Home > 2020 Workforce, Digitial > How the Internet of Things Will Transform Industries

How the Internet of Things Will Transform Industries

There are a number of technical buzzwords filtering into conversations and being addressed as a result of the increased growth in the digital landscape that maybe new to some but have been churning throughout organizations in their strategic planning and incorporating into business models. To name a few that are seamlessly becoming mainstream “Big Data”, “The Cloud”, “The Next Big Thing” and “Code Halos”.

For starters Big Data is exactly what it is when you break it down and is not all that new to most in the analytical world — ‘big’ as in giganormous and ‘data’ being the collection of information. Resulting in designing and implementing a platform to coincide with volume and velocity in the collection of data sets over the internet. The “Big Data: The Management Revolution” posting by Andrew McAfee and Erik Brynjolfsson helps break it down.

With the context behind big data, there’s still a fog around how this all filters and stores to the cloud! PC Mag helps to explain it:

“In the simplest terms, cloud computing means storing and accessing data and programs over the Internet instead of your computer’s hard drive. The cloud is just a metaphor for the Internet. It goes back to the days of flowcharts and presentations that would represent the gigantic server-farm infrastructure of the Internet as nothing but a puffy, white cumulonimbus cloud, accepting connections and doling out information as it floats.”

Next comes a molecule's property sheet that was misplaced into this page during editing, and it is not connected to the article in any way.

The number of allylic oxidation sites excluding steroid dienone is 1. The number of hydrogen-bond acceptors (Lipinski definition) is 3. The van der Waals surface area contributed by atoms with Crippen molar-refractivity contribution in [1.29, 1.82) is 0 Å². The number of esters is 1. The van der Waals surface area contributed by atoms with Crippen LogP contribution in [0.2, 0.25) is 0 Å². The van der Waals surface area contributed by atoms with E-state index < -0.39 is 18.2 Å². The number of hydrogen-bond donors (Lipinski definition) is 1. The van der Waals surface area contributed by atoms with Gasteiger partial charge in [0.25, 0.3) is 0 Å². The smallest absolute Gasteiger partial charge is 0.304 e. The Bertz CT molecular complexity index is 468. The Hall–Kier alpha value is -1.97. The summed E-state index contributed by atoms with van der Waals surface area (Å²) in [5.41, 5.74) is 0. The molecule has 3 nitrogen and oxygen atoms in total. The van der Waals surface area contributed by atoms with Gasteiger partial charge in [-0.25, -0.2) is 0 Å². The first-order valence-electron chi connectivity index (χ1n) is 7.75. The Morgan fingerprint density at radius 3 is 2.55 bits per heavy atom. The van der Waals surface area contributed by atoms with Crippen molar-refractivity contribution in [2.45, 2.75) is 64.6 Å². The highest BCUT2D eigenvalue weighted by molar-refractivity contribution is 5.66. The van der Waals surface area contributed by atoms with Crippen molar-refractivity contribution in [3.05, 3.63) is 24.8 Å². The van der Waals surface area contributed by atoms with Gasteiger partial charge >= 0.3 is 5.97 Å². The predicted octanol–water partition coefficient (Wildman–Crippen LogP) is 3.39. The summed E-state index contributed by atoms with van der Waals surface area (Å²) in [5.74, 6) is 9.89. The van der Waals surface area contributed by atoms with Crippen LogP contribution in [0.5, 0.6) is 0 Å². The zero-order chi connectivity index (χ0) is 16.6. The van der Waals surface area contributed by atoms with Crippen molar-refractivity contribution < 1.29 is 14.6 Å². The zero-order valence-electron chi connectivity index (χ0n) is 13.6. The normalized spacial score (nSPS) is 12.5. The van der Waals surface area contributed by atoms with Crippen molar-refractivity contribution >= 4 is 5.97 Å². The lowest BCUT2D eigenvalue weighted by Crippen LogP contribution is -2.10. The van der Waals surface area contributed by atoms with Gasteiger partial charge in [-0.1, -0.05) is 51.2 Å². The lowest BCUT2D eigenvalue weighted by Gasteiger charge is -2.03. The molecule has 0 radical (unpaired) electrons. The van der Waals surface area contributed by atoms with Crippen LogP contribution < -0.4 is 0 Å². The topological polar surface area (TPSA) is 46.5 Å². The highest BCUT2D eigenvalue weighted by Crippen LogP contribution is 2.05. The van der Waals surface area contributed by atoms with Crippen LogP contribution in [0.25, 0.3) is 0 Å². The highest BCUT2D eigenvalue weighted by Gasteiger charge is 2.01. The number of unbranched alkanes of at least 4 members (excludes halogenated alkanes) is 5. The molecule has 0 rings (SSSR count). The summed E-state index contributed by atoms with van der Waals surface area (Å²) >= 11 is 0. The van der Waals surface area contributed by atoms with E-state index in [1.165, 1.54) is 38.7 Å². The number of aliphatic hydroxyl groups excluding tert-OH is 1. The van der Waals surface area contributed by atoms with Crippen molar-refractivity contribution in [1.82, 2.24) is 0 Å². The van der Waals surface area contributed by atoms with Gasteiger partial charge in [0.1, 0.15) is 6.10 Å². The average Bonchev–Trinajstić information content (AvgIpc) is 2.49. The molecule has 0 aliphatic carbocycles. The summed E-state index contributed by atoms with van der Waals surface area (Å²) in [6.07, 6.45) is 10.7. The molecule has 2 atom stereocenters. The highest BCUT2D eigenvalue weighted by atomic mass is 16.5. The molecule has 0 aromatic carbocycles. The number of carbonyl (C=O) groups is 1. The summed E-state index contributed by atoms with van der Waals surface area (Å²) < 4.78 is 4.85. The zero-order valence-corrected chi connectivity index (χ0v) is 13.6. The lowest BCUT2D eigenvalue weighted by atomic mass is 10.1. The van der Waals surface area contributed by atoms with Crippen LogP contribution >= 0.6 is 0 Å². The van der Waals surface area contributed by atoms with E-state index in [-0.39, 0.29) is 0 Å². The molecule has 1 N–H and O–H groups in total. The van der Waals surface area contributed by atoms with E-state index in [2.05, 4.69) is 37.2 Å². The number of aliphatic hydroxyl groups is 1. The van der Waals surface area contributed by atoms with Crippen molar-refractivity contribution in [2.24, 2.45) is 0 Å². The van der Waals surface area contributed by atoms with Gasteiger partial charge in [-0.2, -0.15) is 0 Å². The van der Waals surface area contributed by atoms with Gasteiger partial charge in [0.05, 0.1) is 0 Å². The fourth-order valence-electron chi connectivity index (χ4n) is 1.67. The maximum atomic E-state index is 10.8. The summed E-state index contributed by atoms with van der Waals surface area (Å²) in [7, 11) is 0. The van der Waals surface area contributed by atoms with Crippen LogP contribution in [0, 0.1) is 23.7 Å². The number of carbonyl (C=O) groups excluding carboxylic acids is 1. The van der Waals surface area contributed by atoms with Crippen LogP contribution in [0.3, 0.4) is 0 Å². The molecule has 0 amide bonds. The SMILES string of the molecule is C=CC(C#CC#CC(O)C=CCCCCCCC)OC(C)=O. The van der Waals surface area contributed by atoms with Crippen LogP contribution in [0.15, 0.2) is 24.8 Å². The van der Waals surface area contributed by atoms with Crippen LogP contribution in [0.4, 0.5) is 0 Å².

On to The Next Big Thing, is relatively a buzzword used to relate to the transforming and innovating technology. As noted in the recent article via Cognizant, “Reaping the Benefits of the Internet of Things” it suggests:

“Because IoT ecosystems comprise numerous technologies and devices running on different networks, organizations will need to partner with third-party specialist to complement their in-house capabilities. These partner organizations should be evaluated on their strength of expertise, industry knowledge and ability to address the complexity of connecting a wide area of technologies and platforms on which the devices will run.”

The findings also predict industries whom are best poised to reap the benefits:

Industries to benefit from IoT

Four Industries with Most to Gain from IoT

In reading the article noted above by Cognizant, the buzzword “Code Halos” is referenced numerous times but may not provide the depth to ascertain what it really means. The “Code Rules” playbook offers collective research and identifies a pattern that has emerged.

“We are entering a new digital epoch where the coded information surrounding people, companies and things — what we call a Code Halo — truly reshapes how we live and work. As we will demonstrate in this white paper, once Code Halos form, they begin to transform companies — and then entire industries — through a series of well-defined steps. In the following pages, we explain the pattern and, by breaking it into its discrete pieces, help you determine where your organization stands in this time of tremendous upheaval.”

Here’s a clip by Ben Pring, Co-Director of Cognizant’s Center for the Future of Work in an interview with Harvard University’s Jonathan Zittrain, Professor of Computer Science & Law, as they look into the how data is being used and individuals shape their own narrative.

With these buzzwords bubbling up in the news, media and business, the research and evidence starts to pave the path forward to the Workforce of the Future requiring imminent change and transformation.  In closing, a statement from Hewitt in the CXOTalk interview empowers one to “think from the outside-in”:

“For any executive tasked with digital transformation, Hewitt advises to think from the outside-in and from the consumer experience and to look at what is the combination of user experience and analytics that will drive to the consumer facing strategy.”

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  1. August 5, 2014 at 7:15 pm

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